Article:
Notice issued for rejection of the GST refund process application.

ASMT-02

Notice for seeking additional information/ clarification/ documents for provisional assessment.

ASMT-06

Notice for seeking additional information/ clarification/ documents for final assessment.

ASMT-10

Notice issued under section 61 of the Central Goods and Services Tax Act, 2017 read with rule 99 of the Central Goods and Services Tax Rules, 2017 intimating discrepancies in GST return after scrutiny along with tax, interest and penalties under GST.

ASMT-14

Notice issued under section 63 of the Central Goods and Services Tax Act, 2017 intimating reasons for conducting the assessment on the best judgement basis.

GST ADT-01

Notice for conducting an audit by the tax authorities under section 65 of the Central Goods and Services Tax Act, 2017.

GST RVN-01

Notice issued under section 108 of the Central Goods and Services Tax Act, 2017 to the taxpayer by the revisional authority.

DRC-01

Notice issued for demanding tax shortly paid or not paid with or without an intention to defraud.

DRC-10

Notice for auction of goods under section 79(1)(b) of the Central Goods and Services Tax Act, 2017.

DRC-11

Notice to the successful bidder

DRC-13

Notice issued to a third person under section 79(1)(c) of the Central Goods and Services Tax Act, 2017.

DRC-16

Notice seeking attachment and sale of movable or immovable goods/ shares under section 79 of the Central Goods and Services Tax Act, 2017.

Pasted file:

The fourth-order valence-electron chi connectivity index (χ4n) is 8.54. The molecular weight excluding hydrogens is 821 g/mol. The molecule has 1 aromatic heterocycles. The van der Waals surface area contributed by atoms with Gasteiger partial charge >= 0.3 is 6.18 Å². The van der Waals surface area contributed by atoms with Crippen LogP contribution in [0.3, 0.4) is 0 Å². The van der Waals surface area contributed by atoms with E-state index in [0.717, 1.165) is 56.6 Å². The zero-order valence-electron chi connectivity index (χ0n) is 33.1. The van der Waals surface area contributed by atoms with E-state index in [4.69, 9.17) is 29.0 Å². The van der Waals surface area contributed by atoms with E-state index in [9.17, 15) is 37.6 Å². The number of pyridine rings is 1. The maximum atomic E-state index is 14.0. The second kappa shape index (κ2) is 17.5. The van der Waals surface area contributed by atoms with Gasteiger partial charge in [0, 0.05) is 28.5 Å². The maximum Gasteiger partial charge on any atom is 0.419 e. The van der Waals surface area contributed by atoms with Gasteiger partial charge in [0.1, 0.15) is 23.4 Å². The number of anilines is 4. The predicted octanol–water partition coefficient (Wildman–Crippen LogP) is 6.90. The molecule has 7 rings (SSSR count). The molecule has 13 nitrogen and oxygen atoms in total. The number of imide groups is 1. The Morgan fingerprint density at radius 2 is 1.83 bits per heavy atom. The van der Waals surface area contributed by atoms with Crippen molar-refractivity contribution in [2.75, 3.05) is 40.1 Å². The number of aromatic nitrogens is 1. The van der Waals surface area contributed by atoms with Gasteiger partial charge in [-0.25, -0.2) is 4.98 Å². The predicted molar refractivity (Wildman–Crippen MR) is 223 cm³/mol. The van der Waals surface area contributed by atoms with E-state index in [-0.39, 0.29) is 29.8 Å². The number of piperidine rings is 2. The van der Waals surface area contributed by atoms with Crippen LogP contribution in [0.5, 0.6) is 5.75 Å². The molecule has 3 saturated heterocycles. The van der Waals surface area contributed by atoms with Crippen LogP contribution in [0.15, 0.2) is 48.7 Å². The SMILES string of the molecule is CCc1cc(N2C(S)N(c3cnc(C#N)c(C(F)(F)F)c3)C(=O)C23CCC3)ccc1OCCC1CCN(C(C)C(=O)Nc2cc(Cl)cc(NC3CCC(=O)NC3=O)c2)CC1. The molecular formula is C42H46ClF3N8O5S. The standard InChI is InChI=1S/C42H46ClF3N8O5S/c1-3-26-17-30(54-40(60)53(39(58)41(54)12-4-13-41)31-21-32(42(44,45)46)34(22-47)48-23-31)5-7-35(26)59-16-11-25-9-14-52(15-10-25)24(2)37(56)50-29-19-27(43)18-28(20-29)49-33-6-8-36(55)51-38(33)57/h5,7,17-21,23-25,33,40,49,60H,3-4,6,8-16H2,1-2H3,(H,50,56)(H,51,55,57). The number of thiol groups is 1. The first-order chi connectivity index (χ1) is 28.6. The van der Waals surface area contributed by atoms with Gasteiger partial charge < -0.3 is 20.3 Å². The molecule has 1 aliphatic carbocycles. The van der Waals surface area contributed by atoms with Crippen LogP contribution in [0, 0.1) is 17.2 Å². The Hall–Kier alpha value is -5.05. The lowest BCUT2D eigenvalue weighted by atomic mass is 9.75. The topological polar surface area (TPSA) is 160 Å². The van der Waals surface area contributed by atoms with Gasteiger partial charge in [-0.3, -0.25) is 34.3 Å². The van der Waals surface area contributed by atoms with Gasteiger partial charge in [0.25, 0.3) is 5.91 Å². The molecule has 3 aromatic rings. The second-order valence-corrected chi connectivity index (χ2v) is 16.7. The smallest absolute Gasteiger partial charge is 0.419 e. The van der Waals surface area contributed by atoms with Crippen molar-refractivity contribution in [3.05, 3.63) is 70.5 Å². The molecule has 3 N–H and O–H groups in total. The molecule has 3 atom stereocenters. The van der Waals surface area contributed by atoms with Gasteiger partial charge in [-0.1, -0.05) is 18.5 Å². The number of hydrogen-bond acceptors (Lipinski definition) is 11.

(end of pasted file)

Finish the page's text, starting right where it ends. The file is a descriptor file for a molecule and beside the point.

How do you respond to notice under GST

GST notice reply

As seen above, different GST notices are being issued for different issues. Hence, there cannot be a specific proforma for replying to the same. Different issues need to be tackled differently.

Importantly, without getting jumpy, on receiving the notice under GST, it is advisable to follow the below mentioned steps for GST notice reply.

  1. Thoroughly read up the entire show cause notice from top to bottom;
  2. Figure out the main issues based on which the show cause notice is issued;
  3. Prior to drafting a suitable reply, precisely carry out the following home work –
    • Set up the main issue of the notice in your mind;
    • Form a primary option on whether the allegations are genuine or not;
    • In case the allegations are genuine and you agree to the same, do as directed in the notice and clear up the matter;
    • However, if the allegations are not genuine and you don’t agree with the same, you need to make yourself ready with all the facts and figures;
    • Set out all the relevant documents supporting your point;
    • If needed, take an expert opinion on the same.
  4. Once the above steps are clear, you can easily draft the reply. However, in case of complex matters, filing a reply with the help of an expert is always advisable.

Thus, the basic thumb rules for replying to the show cause notices under GST are summarized hereunder –

  1. Read the notice;
  2. Figure out the issue;
  3. Form a primary opinion;
  4. Get ready with all the facts and figures;
  5. Take expert opinion, if needed;
  6. Draft and submit a suitable reply.
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CA Poonam Gandhi

About the author

Poonam Gandhi is a Chartered Accountant and a Lawyer. She is a Professional Freelance Content Writer/ Editor and an Educator.

She masters in creating result-oriented as well as Search Engine Oriented Content. Currently, she is associated with some of the topmost leading sites of India.

She holds more than 3 years of experience in the content field. Before entering the content writing field, she possessed a wide practice experience of more than 9 years, specifically, in the field of Indirect Taxation.